Magazine article The Spectator

An Idle Question, a Deadly Bite and 60 Years of Memories

Magazine article The Spectator

An Idle Question, a Deadly Bite and 60 Years of Memories

Article excerpt

We're just saying our farewells to the Post Office Hotel in Chillagoe, in the outback of Far North Queensland, and I'm telling Dorothy Lawler, the hotel's 70-year-old part-time cook, that the coleslaw she made with the steaks we had the other night was the crunchiest and most delicious I'd ever eaten. (It's a great place, Chillagoe. Go there! ) Dorothy says she's off tomorrow to visit her 103-year-old mother for Mother's Day.

'Wow, that's amazing. How many great-grandchildren does she have?' I ask. Dorothy tries working it out by counting the number of brothers and sisters she has and what became of them: '. . . and there was Alan. He died of snakebite. Then there's. . . .'

'Wait. Alan died of snakebite? How old was he?' 'Fifteen, ' says Dorothy.

It happened in 1951. Dorothy's father was a woodsman and had so much work to do that weekend that he didn't have time to run into town to collect some groceries in his truck. Alan went to fetch them on his bicycle.

On the way back, in the half darkness, he saw what he thought was a newspaper blowing across the road. Except it wasn't a paper, he discovered, as he ran into it. It was a hawk in battle with a snake. The snake got caught in the spokes of his bicycle and Alan - who seems not to have known much about global snake species distribution - said he thought it was a rattlesnake. Perhaps, people surmised afterwards, it was because of the mental association he'd made with the flapping noise of the bird's wings.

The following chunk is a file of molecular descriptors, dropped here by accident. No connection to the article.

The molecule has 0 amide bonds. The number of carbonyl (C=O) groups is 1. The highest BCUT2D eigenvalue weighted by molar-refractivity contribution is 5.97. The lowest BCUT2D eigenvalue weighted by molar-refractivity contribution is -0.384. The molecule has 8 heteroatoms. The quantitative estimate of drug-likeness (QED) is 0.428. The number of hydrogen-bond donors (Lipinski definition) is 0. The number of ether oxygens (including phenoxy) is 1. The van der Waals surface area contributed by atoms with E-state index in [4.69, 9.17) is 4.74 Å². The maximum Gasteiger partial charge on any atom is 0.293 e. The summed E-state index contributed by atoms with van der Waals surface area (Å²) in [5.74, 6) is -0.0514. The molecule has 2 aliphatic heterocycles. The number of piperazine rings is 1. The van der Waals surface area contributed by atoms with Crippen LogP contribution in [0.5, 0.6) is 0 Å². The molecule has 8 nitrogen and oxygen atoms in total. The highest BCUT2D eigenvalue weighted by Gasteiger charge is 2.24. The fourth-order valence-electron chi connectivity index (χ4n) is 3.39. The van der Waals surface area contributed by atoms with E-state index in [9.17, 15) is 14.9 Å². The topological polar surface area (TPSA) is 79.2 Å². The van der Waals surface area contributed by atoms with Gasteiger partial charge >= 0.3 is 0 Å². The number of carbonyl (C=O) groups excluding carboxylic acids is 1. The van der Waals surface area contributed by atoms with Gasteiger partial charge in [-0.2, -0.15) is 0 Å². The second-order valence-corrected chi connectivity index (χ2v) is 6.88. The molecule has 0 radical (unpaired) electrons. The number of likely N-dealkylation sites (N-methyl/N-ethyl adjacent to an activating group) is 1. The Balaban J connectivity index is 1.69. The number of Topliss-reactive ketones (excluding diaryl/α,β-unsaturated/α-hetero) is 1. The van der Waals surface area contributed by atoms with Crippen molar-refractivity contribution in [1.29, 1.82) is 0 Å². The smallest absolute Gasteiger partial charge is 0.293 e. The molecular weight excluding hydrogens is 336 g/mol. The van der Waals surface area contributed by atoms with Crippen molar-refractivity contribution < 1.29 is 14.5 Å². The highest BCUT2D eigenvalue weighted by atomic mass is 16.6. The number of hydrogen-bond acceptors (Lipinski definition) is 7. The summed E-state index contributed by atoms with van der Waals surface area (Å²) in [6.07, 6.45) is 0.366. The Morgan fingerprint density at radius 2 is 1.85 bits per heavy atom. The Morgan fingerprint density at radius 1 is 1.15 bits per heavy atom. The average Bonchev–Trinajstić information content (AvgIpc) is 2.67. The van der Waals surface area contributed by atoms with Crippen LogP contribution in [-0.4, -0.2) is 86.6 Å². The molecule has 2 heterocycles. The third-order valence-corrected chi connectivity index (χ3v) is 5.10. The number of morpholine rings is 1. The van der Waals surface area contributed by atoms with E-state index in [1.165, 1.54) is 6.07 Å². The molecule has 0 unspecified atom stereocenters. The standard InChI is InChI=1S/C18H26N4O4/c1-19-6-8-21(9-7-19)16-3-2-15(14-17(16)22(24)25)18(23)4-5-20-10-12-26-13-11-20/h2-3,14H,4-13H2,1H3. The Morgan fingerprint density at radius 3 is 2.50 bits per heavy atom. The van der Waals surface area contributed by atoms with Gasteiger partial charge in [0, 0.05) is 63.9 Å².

Anyway, the snake bit him and Alan thought he knew what to do. He went immediately to the barbed-wire fence by the road and used the barbs to open the flesh where the snake had bit him. Then he somehow managed to twist and contort himself into a position where he could suck out some of the poison.

Thinking he'd got the worst of it out, he climbed back on the bicycle and rode up the hill towards home. Scarcely had he gone 150 yards, though, when the effort of pedalling uphill helped send the poison deeper into his system. He collapsed and was found by a family friend lying in the road.

Alan was taken to hospital, where he spent the next three days in and out of consciousness. He was young and strong and the fact that he'd lasted so long gave hope that he'd recover. But the snake which had got him wasn't a rattler (of which there aren't any in Australia) but a taipan, third most deadly land snake in the world.

Taipans are dangerous not only because of the extreme toxicity of their venom but also because of their ferocity: often they'll strike their victim not once but two or three times, each bite containing enough poison to kill a man. …

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